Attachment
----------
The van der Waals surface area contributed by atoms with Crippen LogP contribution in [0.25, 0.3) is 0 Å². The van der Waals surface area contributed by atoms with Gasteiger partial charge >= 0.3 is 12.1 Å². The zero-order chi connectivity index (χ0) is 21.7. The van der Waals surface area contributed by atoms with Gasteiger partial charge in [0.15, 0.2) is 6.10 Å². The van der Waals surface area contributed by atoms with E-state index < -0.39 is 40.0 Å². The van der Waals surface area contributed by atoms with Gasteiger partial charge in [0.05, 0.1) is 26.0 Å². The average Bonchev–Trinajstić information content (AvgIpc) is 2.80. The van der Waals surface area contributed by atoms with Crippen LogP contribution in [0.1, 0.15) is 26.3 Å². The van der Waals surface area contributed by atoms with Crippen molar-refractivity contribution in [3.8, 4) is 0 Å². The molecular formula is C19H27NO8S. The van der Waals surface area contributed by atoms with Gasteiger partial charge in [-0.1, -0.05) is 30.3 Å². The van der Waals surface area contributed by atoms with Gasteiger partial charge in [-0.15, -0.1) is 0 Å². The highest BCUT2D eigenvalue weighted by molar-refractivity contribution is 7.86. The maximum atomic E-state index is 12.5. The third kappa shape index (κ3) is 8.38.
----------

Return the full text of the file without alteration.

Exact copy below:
The van der Waals surface area contributed by atoms with Crippen LogP contribution in [0.25, 0.3) is 0 Å². The van der Waals surface area contributed by atoms with Gasteiger partial charge >= 0.3 is 12.1 Å². The zero-order chi connectivity index (χ0) is 21.7. The van der Waals surface area contributed by atoms with Gasteiger partial charge in [0.15, 0.2) is 6.10 Å². The van der Waals surface area contributed by atoms with E-state index < -0.39 is 40.0 Å². The van der Waals surface area contributed by atoms with Gasteiger partial charge in [0.05, 0.1) is 26.0 Å². The average Bonchev–Trinajstić information content (AvgIpc) is 2.80. The van der Waals surface area contributed by atoms with Crippen LogP contribution in [0.1, 0.15) is 26.3 Å². The van der Waals surface area contributed by atoms with Crippen molar-refractivity contribution in [3.8, 4) is 0 Å². The molecular formula is C19H27NO8S. The van der Waals surface area contributed by atoms with Gasteiger partial charge in [-0.1, -0.05) is 30.3 Å². The van der Waals surface area contributed by atoms with Gasteiger partial charge in [-0.15, -0.1) is 0 Å². The highest BCUT2D eigenvalue weighted by molar-refractivity contribution is 7.86. The maximum atomic E-state index is 12.5. The third kappa shape index (κ3) is 8.38.